BROWN: I like your song “Black Gold.” Can you tell me what it’s about?

BONES: It’s touching on a troubled relationship, one of those situations where you’re codependent, but you can’t stand being that way. It’s romantic and a little spiteful.

BROWN: How autobiographical are your songs?

BONES: [laughs] It depends; some of it’s fact and some of it’s fiction. It’s just like writing a story, I can use a personal experience to zero in on the way an experience felt, or the way that a dream looked and start there, but sometimes it ends up being about different people and different things.

BROWN: I want to talk about modern music consumption. How important is it to you that people listen to albums rather than singles?

BONES: People can listen however they want, but they’re intended to be consumed wholesale. I just know the way I like to listen to music is to follow an artist through a succession of tracks. No one needs to listen that way; I think it’s a rewarding listening experience to do it like that.

BROWN:How long does it take you to arrange your track listing?

BONES: I don’t know how it went this time, the fact that I’m not remembering it makes me think that it wasn’t as painful as it was in different projects. It’s a gradual process, when you’re mixing you start thinking about it. It starts with full listens, and then you start hitting the heads and tails of them to see if [the songs] slide into each other. Sometimes it’s really obvious, and that’s a really cool feeling. You might have written one song in January and the other song in August and then, somehow, they’re magically best friends.

BROWN: Do you feel like Facebook and Twitter have replaced liner notes?

BONES: No. Because when someone writes something on Facebook or Twitter, it’s pushed away by someone else’s cat photo, or stream-of-conscious—whatever people are posting. When you write liner notes, they live with that physical piece of music. Mostly, my packaging has just been credits, and every once in a while I’ll panic that I forget somebody. But if I pick up an album by someone else that I haven’t heard in a while, I’ll look through—if I need to reference a lyric.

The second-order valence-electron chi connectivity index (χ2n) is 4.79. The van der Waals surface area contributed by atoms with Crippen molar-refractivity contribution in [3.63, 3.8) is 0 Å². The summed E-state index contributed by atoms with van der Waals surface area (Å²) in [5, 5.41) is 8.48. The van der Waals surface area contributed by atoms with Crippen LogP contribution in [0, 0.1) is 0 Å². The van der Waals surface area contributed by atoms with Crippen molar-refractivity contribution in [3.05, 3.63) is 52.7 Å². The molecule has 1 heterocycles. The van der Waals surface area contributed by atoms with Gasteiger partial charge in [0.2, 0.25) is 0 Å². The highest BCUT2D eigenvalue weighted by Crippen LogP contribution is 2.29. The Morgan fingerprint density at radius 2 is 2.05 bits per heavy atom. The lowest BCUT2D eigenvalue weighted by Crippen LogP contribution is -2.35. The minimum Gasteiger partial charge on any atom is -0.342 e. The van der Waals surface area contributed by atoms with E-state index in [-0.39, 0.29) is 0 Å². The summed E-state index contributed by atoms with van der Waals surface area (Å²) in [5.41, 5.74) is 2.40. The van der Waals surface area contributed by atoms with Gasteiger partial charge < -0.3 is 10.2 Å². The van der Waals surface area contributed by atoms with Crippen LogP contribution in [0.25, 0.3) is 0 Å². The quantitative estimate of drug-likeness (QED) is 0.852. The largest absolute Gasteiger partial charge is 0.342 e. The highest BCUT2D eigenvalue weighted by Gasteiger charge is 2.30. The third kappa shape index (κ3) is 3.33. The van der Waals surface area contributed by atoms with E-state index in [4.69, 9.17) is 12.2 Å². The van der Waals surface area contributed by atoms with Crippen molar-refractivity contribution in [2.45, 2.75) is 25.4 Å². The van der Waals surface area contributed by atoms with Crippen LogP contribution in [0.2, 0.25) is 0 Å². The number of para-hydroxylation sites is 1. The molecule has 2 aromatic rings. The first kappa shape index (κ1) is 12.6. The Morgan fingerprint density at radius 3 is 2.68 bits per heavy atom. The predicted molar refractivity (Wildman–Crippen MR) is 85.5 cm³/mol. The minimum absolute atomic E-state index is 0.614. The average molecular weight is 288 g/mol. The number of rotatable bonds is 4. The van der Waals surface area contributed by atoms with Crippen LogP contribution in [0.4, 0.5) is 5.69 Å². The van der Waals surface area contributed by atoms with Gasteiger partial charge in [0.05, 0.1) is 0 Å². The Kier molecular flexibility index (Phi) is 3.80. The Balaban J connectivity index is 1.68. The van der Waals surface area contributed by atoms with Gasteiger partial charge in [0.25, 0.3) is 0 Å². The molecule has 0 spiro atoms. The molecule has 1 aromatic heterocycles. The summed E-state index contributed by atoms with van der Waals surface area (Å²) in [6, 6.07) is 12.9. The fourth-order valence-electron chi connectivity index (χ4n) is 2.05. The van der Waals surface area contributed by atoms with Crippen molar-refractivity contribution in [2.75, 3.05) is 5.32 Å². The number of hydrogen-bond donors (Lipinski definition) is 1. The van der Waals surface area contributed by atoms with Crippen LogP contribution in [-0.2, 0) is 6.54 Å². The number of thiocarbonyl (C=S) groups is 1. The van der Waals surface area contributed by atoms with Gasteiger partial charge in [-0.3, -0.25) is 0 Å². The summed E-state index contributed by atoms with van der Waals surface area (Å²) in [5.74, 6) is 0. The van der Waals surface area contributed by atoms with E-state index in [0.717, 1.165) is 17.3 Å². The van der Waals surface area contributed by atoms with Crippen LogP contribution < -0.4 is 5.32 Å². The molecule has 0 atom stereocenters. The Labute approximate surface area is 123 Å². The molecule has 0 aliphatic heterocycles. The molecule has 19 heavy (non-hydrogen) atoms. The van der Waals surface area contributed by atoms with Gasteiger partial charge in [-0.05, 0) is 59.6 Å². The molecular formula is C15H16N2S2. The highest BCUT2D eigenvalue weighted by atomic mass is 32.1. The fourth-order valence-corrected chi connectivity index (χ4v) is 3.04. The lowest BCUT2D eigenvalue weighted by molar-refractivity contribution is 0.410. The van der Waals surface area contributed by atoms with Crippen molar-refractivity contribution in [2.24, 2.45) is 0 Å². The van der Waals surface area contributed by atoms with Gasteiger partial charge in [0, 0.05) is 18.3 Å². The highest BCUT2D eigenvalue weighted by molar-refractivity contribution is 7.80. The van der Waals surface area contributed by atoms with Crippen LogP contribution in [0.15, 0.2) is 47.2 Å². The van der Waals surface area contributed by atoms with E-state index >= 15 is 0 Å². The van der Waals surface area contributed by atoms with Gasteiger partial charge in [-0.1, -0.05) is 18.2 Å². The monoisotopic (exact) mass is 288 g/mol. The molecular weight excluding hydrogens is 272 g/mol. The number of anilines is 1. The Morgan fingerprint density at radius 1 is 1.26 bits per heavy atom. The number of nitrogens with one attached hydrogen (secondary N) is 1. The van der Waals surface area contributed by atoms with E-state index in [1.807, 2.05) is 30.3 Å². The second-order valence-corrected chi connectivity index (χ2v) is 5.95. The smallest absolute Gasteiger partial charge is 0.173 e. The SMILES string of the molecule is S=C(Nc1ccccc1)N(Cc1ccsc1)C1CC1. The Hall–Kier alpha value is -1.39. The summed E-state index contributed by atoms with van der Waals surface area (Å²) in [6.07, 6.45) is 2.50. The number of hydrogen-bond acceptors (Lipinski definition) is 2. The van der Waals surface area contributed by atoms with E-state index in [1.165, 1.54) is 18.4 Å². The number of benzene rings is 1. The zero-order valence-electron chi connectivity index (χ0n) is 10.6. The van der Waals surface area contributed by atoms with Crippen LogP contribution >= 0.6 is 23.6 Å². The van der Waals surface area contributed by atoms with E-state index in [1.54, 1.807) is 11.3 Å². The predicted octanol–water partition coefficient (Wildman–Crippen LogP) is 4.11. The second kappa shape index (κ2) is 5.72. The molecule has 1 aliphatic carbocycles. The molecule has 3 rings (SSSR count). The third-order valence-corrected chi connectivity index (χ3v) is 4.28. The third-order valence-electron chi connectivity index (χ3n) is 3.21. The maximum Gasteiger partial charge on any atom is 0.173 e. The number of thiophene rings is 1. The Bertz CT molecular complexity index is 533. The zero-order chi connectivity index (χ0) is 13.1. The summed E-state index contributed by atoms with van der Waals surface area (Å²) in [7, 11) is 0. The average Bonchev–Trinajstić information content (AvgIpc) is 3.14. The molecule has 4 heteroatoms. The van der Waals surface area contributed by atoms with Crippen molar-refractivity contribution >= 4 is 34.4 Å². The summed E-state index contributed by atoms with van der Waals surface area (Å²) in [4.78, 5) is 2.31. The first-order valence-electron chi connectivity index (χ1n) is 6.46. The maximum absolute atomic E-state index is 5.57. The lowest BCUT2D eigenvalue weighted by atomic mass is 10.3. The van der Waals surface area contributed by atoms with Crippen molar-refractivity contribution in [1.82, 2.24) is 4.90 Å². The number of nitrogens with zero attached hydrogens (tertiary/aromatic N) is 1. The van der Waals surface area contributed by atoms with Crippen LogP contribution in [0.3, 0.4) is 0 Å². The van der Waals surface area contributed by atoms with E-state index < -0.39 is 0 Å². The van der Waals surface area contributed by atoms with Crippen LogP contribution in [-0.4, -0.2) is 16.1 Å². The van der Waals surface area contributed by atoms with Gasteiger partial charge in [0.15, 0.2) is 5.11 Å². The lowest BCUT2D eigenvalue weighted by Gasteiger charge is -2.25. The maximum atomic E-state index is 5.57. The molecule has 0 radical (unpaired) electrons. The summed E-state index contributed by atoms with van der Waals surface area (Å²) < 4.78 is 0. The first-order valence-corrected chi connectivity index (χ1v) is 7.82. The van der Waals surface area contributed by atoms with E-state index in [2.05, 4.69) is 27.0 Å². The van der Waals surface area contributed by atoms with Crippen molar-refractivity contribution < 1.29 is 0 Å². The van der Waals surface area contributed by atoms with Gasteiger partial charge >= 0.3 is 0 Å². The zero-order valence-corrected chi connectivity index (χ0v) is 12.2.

BROWN: I imagine it must be like a yearbook page; it seems so meaningful at the time and then makes you want to curl up and die later.

BONES: Right, that’s why I don’t have any extra poetry in my liner notes.

BROWN: “Friendship is like a flower…”

BONES: “See you in the fall! Have a nice summer!” No, I avoid that. I try to keep it factual, in general I don’t like to be banging on, I just try to keep it as about the music as possible.

BROWN: I read this quote that you said about Wayne Coyne from the Flaming Lips and Twitter—Wayne Coyne wasn’t tweeting when you were younger, and you had questions for him.

BONES: [laughs] Yeah.

BROWN: What questions do you have for Wayne Coyne?

BONES: I forget what I had to ask him at the time. I think I was just referring to—there was a lot more mystery [before Twitter]. Yeah, there was just more mystery.

BROWN: Do you wish that you could be more mysterious?

BONES: Do I wish I could be more mysterious? I think I have the right levels of mystery. [laughs]

BROWN: You’re pretty mysterious.

BONES: You think so?

BROWN: You have a mysterious aura.

BONES: Well, it’s funny, people attribute some of the music that I’m making as this sunny thing, and “beachy” and all that stuff comes up so much, and I was really, totally not thinking along those lines. I didn’t sit there and think, I’m going make this music to wear sunglasses and fluorescent shirts. Reggae, to me, is really heavy and soulful, and a lot of it is about strife. The way that it’s known and consumed is in this really “beachy” way. But I responded to the heartache in it first.

BROWN: There’s a lot of heartache in pop music, though. At least lyrically.